The enslaved lived in “family units,” which often included extended kin and persons not related by blood. They lived in groups of five to ten individuals in 20-foot-square cabins with one floor, one door, one window, a fireplace, and a small loft. Archaeological excavations, in and around these cabins have informed us about aspects of their lives where they had some measure of control and choice. Some of these buildings were made of brick and others were made of logs. Three of the log cabins survive on the landscape today as a testament to the harsh conditions endured by the enslaved.
Domestic and wild animal and fish bone suggest that the slaves hunted and fished for themselves to add to the provisions supplied by the Jacksons. Guns, knives, and fishing tools excavated from slave dwellings provide other evidence for these activities. The presence of coins, combined with documents that indicate payment to certain slaves, provide proof that they had money and therefore access to cash markets. They accumulated numerous possessions and probably traded with a local network of slaves from other plantations. Within each cabin we have excavated root cellars which all vary in their size and construction. Their presence in the standardized housing indicates that they were built by the slaves and may have been used to store food, their possessions, and possibly items that they wanted to hide from the Jacksons.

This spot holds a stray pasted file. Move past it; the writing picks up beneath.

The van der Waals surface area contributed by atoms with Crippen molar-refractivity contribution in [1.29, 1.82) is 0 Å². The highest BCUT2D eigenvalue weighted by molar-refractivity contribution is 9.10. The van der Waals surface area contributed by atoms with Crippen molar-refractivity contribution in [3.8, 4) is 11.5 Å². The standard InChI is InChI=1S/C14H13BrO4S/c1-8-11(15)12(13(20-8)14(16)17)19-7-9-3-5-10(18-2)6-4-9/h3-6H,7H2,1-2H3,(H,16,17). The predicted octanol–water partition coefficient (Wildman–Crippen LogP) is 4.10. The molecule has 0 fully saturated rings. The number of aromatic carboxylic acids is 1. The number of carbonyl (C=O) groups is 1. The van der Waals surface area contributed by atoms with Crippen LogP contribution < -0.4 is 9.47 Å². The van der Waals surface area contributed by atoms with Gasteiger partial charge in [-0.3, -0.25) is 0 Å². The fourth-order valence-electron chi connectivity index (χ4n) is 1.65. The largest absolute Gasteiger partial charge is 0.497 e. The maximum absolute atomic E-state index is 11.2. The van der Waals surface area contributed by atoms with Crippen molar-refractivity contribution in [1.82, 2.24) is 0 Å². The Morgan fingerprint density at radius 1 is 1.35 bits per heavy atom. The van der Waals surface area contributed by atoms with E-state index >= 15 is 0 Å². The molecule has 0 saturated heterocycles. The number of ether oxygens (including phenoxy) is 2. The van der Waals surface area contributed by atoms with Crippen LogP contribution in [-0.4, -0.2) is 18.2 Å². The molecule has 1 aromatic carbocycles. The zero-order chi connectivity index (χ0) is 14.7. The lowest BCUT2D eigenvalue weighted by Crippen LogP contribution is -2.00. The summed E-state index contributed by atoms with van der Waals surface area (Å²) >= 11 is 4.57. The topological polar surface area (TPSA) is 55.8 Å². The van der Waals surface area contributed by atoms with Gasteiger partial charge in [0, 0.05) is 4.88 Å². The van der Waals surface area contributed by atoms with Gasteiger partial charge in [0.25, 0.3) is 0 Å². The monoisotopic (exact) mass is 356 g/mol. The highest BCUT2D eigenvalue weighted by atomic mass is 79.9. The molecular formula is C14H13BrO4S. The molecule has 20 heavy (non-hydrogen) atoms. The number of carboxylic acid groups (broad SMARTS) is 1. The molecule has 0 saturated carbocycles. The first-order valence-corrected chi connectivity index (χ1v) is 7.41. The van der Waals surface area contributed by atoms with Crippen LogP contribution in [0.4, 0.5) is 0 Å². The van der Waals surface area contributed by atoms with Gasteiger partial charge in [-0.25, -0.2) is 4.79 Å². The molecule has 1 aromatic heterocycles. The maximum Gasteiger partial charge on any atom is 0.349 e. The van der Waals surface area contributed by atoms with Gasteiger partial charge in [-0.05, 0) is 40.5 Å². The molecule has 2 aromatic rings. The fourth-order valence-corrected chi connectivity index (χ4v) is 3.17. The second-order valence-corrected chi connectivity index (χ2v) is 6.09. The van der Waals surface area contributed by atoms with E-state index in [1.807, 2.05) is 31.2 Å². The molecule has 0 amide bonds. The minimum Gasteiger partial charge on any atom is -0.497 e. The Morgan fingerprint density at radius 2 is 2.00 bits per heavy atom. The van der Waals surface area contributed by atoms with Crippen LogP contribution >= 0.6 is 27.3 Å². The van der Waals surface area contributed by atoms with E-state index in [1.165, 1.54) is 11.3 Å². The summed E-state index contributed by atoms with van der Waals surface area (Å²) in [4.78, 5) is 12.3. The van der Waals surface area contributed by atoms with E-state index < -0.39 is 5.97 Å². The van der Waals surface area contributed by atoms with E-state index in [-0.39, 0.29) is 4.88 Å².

Although the slaves had some material possessions and lived in what would be considered larger than average slave dwellings, they were none-the-less not free. While Jackson cared for his slaves as evidenced by adequate food, housing, and the ability of the slave women to reproduce, slavery was a brutal and cruel system. When Jackson felt offenses were severe, he did permit slaves to be whipped and did post runaway notices.
We can hardly understand what it must have been like to be enslaved. But, through the things that these individuals left behind, we can glimpse how these African Americans survived.